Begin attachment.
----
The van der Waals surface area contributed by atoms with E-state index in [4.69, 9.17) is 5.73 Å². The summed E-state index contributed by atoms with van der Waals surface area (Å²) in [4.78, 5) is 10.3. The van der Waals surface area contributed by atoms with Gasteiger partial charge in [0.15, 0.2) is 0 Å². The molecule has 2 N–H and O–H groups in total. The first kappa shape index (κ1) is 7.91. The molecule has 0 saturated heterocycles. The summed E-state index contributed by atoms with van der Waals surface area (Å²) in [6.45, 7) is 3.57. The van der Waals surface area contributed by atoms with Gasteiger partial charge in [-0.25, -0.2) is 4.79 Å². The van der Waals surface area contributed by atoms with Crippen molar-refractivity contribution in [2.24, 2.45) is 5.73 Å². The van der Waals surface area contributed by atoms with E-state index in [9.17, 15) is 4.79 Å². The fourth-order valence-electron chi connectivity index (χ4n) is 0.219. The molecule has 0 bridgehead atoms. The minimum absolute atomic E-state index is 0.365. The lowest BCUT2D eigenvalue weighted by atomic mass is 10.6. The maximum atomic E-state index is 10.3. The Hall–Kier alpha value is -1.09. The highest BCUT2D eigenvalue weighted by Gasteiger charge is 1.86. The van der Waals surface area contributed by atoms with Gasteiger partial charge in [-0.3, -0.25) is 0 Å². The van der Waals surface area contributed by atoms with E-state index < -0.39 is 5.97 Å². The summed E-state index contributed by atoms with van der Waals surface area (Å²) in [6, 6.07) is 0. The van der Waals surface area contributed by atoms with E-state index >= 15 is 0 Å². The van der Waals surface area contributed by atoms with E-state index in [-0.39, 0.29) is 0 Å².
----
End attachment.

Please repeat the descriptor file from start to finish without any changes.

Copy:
The van der Waals surface area contributed by atoms with E-state index in [4.69, 9.17) is 5.73 Å². The summed E-state index contributed by atoms with van der Waals surface area (Å²) in [4.78, 5) is 10.3. The van der Waals surface area contributed by atoms with Gasteiger partial charge in [0.15, 0.2) is 0 Å². The molecule has 2 N–H and O–H groups in total. The first kappa shape index (κ1) is 7.91. The molecule has 0 saturated heterocycles. The summed E-state index contributed by atoms with van der Waals surface area (Å²) in [6.45, 7) is 3.57. The van der Waals surface area contributed by atoms with Gasteiger partial charge in [-0.25, -0.2) is 4.79 Å². The van der Waals surface area contributed by atoms with Crippen molar-refractivity contribution in [2.24, 2.45) is 5.73 Å². The van der Waals surface area contributed by atoms with E-state index in [9.17, 15) is 4.79 Å². The fourth-order valence-electron chi connectivity index (χ4n) is 0.219. The molecule has 0 bridgehead atoms. The minimum absolute atomic E-state index is 0.365. The lowest BCUT2D eigenvalue weighted by atomic mass is 10.6. The maximum atomic E-state index is 10.3. The Hall–Kier alpha value is -1.09. The highest BCUT2D eigenvalue weighted by Gasteiger charge is 1.86. The van der Waals surface area contributed by atoms with Gasteiger partial charge in [-0.3, -0.25) is 0 Å². The van der Waals surface area contributed by atoms with E-state index < -0.39 is 5.97 Å². The summed E-state index contributed by atoms with van der Waals surface area (Å²) in [6, 6.07) is 0. The van der Waals surface area contributed by atoms with E-state index >= 15 is 0 Å². The van der Waals surface area contributed by atoms with E-state index in [-0.39, 0.29) is 0 Å².